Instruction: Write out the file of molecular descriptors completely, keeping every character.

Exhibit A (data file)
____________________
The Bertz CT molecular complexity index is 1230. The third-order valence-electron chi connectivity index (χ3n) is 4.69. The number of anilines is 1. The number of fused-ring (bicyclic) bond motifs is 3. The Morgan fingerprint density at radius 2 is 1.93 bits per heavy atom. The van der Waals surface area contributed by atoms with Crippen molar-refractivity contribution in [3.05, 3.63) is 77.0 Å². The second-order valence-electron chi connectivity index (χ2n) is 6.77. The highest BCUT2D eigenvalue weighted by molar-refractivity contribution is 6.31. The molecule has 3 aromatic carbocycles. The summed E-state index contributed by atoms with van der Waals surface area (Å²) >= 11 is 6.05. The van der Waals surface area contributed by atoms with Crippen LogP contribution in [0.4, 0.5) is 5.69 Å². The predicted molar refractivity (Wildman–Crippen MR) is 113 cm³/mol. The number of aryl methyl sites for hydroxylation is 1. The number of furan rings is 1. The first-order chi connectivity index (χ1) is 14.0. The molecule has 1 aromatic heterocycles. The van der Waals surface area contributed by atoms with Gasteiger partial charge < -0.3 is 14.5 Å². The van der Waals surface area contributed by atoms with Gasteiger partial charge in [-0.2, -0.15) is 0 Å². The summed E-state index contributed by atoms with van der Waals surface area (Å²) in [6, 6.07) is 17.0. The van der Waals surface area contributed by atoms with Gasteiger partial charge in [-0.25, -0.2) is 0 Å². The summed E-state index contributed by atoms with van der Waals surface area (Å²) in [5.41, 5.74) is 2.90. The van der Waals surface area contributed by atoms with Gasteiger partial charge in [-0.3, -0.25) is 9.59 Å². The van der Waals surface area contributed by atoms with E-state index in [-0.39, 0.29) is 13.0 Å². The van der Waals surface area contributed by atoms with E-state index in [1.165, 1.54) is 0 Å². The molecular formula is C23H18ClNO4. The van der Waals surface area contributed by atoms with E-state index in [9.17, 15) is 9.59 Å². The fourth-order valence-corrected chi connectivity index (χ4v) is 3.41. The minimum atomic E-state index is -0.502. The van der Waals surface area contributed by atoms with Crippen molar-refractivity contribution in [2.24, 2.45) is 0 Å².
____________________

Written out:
The Bertz CT molecular complexity index is 1230. The third-order valence-electron chi connectivity index (χ3n) is 4.69. The number of anilines is 1. The number of fused-ring (bicyclic) bond motifs is 3. The Morgan fingerprint density at radius 2 is 1.93 bits per heavy atom. The van der Waals surface area contributed by atoms with Crippen molar-refractivity contribution in [3.05, 3.63) is 77.0 Å². The second-order valence-electron chi connectivity index (χ2n) is 6.77. The highest BCUT2D eigenvalue weighted by molar-refractivity contribution is 6.31. The molecule has 3 aromatic carbocycles. The summed E-state index contributed by atoms with van der Waals surface area (Å²) >= 11 is 6.05. The van der Waals surface area contributed by atoms with Crippen LogP contribution in [0.4, 0.5) is 5.69 Å². The predicted molar refractivity (Wildman–Crippen MR) is 113 cm³/mol. The number of aryl methyl sites for hydroxylation is 1. The number of furan rings is 1. The first-order chi connectivity index (χ1) is 14.0. The molecule has 1 aromatic heterocycles. The van der Waals surface area contributed by atoms with Gasteiger partial charge < -0.3 is 14.5 Å². The van der Waals surface area contributed by atoms with Gasteiger partial charge in [-0.2, -0.15) is 0 Å². The summed E-state index contributed by atoms with van der Waals surface area (Å²) in [6, 6.07) is 17.0. The van der Waals surface area contributed by atoms with Gasteiger partial charge in [-0.25, -0.2) is 0 Å². The summed E-state index contributed by atoms with van der Waals surface area (Å²) in [5.41, 5.74) is 2.90. The van der Waals surface area contributed by atoms with Gasteiger partial charge in [-0.3, -0.25) is 9.59 Å². The van der Waals surface area contributed by atoms with E-state index in [-0.39, 0.29) is 13.0 Å². The van der Waals surface area contributed by atoms with E-state index in [1.165, 1.54) is 0 Å². The molecular formula is C23H18ClNO4. The van der Waals surface area contributed by atoms with E-state index in [9.17, 15) is 9.59 Å². The fourth-order valence-corrected chi connectivity index (χ4v) is 3.41. The minimum atomic E-state index is -0.502. The van der Waals surface area contributed by atoms with Crippen molar-refractivity contribution in [2.24, 2.45) is 0 Å².